Skip to main content

PR Idea of the Week

Every spring my husband makes sure to attend the pig auctions held by other farmers. No, he doesn't plan to buy anything--he has hundreds of his own pigs at home--but he goes to show support for his fellow farmers, knowing full well that the psychology of auctions holds that the bigger the crowd, the higher the prices.

And while there are lots of people there and the farmers are very busy staffing their event, they notice who is there. And they reciprocate. So later in April when we have our own pig auction(selling small pigs to 4-H kids and their parents), these same farmers are also there lending their support.

A similar etiquette exists online. Bloggers read the comments left on their site, then they reciprocate with a visit to your site, coupled with a comment of their own, and so it goes.

But how do you reach a lot of people or how do you reach those influentials who are way beyond noticing your comment on their blog. Enter "egommunication" coined by Rohit Bhargava at Ogilvy 360 Digital Influence.

According to Rohit: Egommunication is a form of communication where you can share a message or piece of content with someone based on their own consistent habit of checking mentions of themselves and their content online.

In other words, play to their vanity if you want their attention. Thanks Rohit. Great blog, Rohit.

The most interesting part of the egommunication discussion online was how many people were implementing the approach, at the same time they were writing about it. As am I.

I think the unwritten psychology of auctions holds true for social networking as well. If you boost the crowd at mine, I'll boost the crowd at yours. Even if it's just one pig farmer standing in the back.

Comments

Popular posts from this blog

Happily Ever After

Last weekend, in a brief moment of remote control ownership, I tuned into basic cable and saw a very disturbing show called "Rich Bride, Poor Bride." I watched two episodes and didn't see what I would call a "poor" bride--although actually, after they blew their budgets, both brides probably did end up poor. One couple spent about $75,000. They talked her out of having live peacocks at the reception. That makes me think about my own much simpler but very nice-for- Farmersville wedding over a decade ago. In many ways it was a disaster. We were engaged for a year and a half; we had plenty of time to plan but fates conspired against us. By the time we got to the week of the wedding, we had buried two people on the guest list and paid our respects to a distant uncle. One of the people we lost was my husband's grandfather who died Monday, we had visitation Wednesday, funeral Thursday, rehearsal dinner Friday, wedding Saturday. How his grandmother handled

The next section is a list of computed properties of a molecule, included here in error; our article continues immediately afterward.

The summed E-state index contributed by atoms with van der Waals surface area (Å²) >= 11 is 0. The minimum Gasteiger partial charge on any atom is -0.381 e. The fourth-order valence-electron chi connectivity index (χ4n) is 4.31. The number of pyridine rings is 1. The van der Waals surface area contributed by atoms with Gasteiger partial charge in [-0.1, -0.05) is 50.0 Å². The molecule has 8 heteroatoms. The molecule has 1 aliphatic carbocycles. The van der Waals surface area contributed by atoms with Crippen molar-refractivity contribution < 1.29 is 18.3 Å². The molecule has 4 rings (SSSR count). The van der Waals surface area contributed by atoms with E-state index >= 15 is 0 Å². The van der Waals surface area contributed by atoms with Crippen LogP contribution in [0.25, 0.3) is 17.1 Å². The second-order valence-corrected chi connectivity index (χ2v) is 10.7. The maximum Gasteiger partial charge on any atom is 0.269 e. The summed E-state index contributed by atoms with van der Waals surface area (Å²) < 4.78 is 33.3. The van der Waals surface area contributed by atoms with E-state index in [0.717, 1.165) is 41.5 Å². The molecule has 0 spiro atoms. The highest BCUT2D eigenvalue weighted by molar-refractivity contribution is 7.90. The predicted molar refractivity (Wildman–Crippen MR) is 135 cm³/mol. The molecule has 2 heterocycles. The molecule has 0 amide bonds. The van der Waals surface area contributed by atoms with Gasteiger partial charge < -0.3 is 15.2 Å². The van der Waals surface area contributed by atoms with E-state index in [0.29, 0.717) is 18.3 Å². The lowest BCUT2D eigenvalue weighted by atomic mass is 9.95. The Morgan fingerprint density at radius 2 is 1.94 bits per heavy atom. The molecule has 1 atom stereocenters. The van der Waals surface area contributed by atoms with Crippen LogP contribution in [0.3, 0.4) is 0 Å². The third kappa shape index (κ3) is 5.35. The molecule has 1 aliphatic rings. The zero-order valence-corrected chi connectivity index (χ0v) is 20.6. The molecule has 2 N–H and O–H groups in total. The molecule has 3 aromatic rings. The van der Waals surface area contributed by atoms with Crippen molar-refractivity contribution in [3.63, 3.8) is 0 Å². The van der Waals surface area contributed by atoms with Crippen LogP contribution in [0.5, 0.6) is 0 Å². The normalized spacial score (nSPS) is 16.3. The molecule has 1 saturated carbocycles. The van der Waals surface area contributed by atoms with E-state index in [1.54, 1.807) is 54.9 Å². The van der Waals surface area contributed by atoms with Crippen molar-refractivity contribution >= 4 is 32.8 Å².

I Know What you Did Last Summer

Good gravy (I have taken up saying this since Husband doesn't curse and I was the only one to blame for our household's junior potty mouths), it's Fall. And I still haven't shown you the before/during/after pictures of my kitchen update. Before : greenish "marble" laminate counters with a yellowed fluorescent light cover--only one bulb working. Carbon dating and a close examination of the many knife cuts evident on the laminate surface have led scientists to believe these counter tops date to the early Aquarius period or possibly late Happy Days epoch. To save money on the almost airline-like add-ons involved in having a big box home improvement chain do this project, we removed the counter tops ourselves. I use the term ourselves very loosely, of course, in that Husband did it. I thought we were well-prepared. Fortunately, they did not have a box on their billing slip for We Pulled out the Oven and OMGOMGOMG!! The workers even kindly looked away while I

Rejected by Nancy Cartwright

Every two years the nationally renowned Erma Bombeck Writers' Workshop is held here in Dayton. The event typically sells out in hours, but one way to gain entry is to enter the Erma Bombeck Writing Competition --there is even a category for local writers. Several of my local friends who are great bloggers and hilarious Facebook commenters have been talking smack about winning this thing since we were all shut out two years ago by booger stories. Nancy Cartwright , Dayton native and the the voice of Bart Simpson, judged the finalists this year. Apparently, she did not like my entry. Recently, famous blogger and author Jenny Lawson shared an article she had written that was rejected by Oprah's magazine. So, inspired by her, I will share my article that I'm sure made it all the way to Nancy [it did not] and then was rejected for not being about boogers or port-a-johns. Check out "All the Dreeds of Pigs" in a future post on this blog.